Frequently Asked Questions

Below are the most commonly asked questions we get here at Domex Superfresh Growers. If you don’t find the answer to your questions, please e-mail us at info@superfreshgrowers.com or call us at 509-966-1814.

Do you grow GMO (Genetically Modified Organism) fruit?

No, we do not. We believe that Mother Nature has already perfected the fruit we are privileged to grow. Instead, we create new varieties of fruit using centuries' old methods. We simply cross-pollinate two or more different varieties of fruit trees to get the qualities we want from each "parent" tree. This process has been refined over the years, but it's essentially the same way farmers have done it for thousands of years.

Why does my bag of apples say "Coated with food grade vegetable and/or shellac based wax to maintain freshness"?

If you walked out into an orchard, picked an apple from the tree and rubbed that apple on your shirt, you would notice that it shined – you've just polished the natural wax that an apple produces to protect its high water content. Without wax, fruits and vegetables like apples would lose their crispness and moisture through normal respiration and transpiration – eventually leaving them soft and dry.

After harvest, apples are washed and brushed to remove leaves and field dirt before they are packed in cartons for shipping to your local market. This cleaning process removes the fruit's natural wax coating, so to protect the fruit we re-apply a food grade wax.

Waxes have been used on fruits and vegetables since the 1920s. In fact, we use the same waxes used to make chocolates. They are all made from natural ingredients, and are certified by the U.S. Food and Drug Administration to be safe to eat. These waxes come from natural sources including carnauba wax, from the leaves of a Brazilian palm; candellia wax, derived from reed-like desert plants; and food-grade shellac.

Waxed produce can be rubbed between your hands or scrubbed with a vegetable brush briefly under running cool water to remove wax. Using detergents on porous foods like apples is not recommended.

Sometimes I see a white substance on my apples and pears. What is it?

We use a product called kaolin clay, primarily in organic production, to protect the fruit from certain insects and sun damage. The clay is natural, approved for use in organics, and is not considered an allergen.

How do you protect the trees from pests?

Apples are threatened by over 40 different insects, diseases, fungi and other conditions that attack the tree or the fruit that it produces. To ensure that you will always have access to high-quality, pest-free apples at a reasonable price, apple growers must take steps to protect their trees and fruit from injury or destruction by apple pests.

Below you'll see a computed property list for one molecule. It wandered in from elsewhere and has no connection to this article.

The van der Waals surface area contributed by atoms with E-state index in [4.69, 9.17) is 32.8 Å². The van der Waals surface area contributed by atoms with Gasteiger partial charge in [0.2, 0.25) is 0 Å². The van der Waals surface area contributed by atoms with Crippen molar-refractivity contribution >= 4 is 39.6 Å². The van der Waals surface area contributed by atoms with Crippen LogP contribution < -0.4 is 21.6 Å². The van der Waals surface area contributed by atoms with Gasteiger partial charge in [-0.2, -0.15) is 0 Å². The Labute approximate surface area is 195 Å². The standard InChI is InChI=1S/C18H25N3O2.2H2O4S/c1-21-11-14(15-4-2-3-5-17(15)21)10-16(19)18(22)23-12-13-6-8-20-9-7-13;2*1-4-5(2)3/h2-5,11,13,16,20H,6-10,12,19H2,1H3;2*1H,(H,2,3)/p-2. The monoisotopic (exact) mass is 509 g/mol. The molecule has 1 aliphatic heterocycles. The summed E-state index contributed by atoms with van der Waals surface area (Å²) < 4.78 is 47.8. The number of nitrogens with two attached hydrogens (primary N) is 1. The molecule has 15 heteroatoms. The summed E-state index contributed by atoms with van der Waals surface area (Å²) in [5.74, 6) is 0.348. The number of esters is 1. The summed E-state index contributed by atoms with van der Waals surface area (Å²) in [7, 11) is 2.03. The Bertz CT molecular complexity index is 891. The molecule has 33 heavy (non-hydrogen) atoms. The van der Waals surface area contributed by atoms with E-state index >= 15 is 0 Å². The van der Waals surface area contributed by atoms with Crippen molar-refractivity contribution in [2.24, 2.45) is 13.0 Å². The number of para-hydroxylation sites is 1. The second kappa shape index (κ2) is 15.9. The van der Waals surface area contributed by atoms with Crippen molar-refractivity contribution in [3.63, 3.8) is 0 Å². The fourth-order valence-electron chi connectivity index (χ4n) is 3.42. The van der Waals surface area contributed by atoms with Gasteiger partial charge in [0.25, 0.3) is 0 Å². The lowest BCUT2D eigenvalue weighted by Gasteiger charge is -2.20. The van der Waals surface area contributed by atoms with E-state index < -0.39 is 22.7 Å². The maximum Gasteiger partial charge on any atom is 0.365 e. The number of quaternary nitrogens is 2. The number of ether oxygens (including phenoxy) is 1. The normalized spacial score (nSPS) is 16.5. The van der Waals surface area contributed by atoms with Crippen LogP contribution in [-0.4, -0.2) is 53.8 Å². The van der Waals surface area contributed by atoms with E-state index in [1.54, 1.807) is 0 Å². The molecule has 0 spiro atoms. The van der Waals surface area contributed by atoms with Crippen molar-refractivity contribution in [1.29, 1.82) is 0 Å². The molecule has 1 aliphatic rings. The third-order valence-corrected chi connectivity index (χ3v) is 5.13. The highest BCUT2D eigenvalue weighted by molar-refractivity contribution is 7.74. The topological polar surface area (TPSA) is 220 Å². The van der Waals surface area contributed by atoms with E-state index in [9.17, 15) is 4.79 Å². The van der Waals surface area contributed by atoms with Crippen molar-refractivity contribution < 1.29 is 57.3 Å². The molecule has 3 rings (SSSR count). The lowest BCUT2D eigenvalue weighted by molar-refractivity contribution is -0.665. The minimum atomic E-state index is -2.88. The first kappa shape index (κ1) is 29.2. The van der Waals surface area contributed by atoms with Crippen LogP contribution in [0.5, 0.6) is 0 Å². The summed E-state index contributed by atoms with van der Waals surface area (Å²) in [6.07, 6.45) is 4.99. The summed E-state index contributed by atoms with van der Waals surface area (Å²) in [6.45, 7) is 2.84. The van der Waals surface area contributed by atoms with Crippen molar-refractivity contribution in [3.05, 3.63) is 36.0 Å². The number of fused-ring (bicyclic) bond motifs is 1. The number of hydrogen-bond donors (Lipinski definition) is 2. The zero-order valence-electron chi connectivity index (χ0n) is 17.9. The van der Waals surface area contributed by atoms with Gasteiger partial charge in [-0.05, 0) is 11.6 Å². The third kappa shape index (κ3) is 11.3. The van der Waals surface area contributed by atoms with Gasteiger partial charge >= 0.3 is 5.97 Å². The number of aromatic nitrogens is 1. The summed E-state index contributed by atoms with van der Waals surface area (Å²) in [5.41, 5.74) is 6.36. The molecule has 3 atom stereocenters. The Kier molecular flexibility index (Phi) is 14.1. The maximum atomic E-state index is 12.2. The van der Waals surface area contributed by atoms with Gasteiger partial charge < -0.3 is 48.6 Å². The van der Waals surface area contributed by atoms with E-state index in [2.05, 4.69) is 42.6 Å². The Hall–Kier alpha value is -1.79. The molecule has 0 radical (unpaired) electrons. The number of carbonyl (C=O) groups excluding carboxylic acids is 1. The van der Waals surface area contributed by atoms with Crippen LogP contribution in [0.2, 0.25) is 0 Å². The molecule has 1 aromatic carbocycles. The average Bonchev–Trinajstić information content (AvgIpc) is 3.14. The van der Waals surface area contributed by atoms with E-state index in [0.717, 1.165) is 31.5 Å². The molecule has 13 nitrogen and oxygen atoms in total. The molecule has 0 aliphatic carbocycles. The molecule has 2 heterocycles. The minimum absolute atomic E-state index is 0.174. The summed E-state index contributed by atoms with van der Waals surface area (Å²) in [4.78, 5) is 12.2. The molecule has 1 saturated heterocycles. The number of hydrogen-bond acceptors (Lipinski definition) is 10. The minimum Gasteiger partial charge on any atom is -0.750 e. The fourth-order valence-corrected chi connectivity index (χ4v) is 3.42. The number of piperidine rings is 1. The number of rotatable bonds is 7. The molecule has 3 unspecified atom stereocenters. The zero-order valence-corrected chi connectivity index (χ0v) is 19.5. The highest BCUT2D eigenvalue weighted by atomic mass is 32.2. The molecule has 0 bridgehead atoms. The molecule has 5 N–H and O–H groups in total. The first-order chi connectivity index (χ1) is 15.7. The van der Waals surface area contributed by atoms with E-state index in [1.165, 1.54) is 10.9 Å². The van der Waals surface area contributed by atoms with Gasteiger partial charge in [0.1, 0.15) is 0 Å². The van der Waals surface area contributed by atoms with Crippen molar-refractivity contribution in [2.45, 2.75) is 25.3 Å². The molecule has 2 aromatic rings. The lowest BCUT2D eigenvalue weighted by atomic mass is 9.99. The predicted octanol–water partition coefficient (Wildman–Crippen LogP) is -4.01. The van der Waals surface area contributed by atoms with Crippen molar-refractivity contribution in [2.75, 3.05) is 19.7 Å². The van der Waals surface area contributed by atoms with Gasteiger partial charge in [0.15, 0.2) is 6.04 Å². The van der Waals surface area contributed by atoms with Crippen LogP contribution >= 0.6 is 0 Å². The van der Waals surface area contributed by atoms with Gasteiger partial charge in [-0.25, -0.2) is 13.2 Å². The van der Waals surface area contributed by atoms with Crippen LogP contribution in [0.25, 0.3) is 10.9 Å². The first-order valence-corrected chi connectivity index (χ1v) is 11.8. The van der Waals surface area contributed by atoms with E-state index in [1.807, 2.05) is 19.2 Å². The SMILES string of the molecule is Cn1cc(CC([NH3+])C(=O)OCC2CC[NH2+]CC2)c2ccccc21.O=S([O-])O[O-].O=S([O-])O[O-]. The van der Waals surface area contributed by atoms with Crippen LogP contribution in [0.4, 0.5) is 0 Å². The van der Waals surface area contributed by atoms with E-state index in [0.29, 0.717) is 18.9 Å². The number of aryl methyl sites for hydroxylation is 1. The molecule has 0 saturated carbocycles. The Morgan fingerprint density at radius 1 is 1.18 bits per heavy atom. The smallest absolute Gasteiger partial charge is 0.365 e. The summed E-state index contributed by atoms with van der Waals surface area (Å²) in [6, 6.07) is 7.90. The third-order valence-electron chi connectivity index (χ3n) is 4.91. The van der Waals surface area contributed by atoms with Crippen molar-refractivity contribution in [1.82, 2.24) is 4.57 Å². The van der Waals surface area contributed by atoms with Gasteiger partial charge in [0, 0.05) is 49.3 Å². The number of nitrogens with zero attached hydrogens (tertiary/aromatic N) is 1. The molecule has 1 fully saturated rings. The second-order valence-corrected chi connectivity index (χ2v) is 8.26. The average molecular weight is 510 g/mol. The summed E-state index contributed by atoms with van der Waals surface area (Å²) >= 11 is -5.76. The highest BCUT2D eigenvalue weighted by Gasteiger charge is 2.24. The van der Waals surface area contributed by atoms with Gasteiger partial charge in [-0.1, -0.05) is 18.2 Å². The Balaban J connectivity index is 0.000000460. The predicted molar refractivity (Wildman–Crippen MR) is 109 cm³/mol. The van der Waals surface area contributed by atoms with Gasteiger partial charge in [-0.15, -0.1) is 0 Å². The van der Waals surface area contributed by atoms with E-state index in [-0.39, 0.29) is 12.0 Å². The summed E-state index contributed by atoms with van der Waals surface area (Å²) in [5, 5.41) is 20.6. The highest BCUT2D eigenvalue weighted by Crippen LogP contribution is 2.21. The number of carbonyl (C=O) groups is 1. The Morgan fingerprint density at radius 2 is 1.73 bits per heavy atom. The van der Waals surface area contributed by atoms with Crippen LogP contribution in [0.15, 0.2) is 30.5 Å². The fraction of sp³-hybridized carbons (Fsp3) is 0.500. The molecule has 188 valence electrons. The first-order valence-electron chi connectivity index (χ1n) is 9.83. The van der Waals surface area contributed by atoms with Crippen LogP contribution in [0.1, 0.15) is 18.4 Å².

Conscious of environmental and food safety concerns, Domex Superfresh Growers practices Integrated Pest Management (IPM). IPM is a method that is designed to reduce the use of pesticides, while protecting fruit. It combines different types of pest control methods – biological, cultural, chemical and mechanical – to protect the tree and its fruit. Under an IPM program, pesticides are used as sparingly as possible. We are continually searching for natural alternatives to synthetic chemicals and implement them as quickly as they are approved.

Do you grow organically?

Yes we do! In fact we are continuously converting orchards to organic production. It takes three years of growing fruit using organically-approved practices before an orchard is certified by the government as “organic”. All of the fruit that we grow organically is marked “Domex Superfresh Growers Organics®”.

Why do you put stickers on your fruit?

Fruit stickers have proliferated in recent years to ensure that consumers are able to identify the varieties and are charged correctly for their produce purchases. The stickers bear four-digit "price look-up" (PLU) codes that help clerks identify the items being purchased. Retailers also use the codes to track which produce items are most popular with consumers.

You may have noticed that some of our apples now have something that looks like a “bar code” you would see on items outside of the produce department. That is just what they are, bar codes. These new stickers help you move through check out faster because the scanners instantly read what fruit you have. These stickers also make it easier to go through “self-checkout” registers.

Can I grow an apple tree from apples seeds or cherry trees from cherry pits?

Commercial apple trees are not grown from seed because apple seeds do not produce "true to variety." Instead, apple growers use centuries-old methods of grafting or budding to produce trees that will bear fruit of the same apple variety.

Apple trees reproduce from seed much like human families reproduce – even though you and your siblings may have the same parents, you all look at least a little different. In the same manner that apple trees grown from seeds may have the same "parents", the seedling siblings would all be a little different. So, every apple seed can potentially produce a new variety. This is in part why more than 7,500 apple varieties have been identified worldwide!

To create an apple tree of a particular variety, orchardists graft a twig, called a scion, from the "parent" tree onto a small, young tree called rootstock – really nothing more than a slender whip of a tiny tree with roots. The scion contains buds from which twigs and leaves will eventually grow. The trees are protected in nurseries for 1-2 years after they are grafted before being replanted by the grower in an orchard.

Budwood of different trees can even be grafted onto the same rootstock, creating a tree that will bear multiple varieties of apples. Next time you visit your local tree nursery, check out their apple trees – chances are pretty good you'll find such a tree!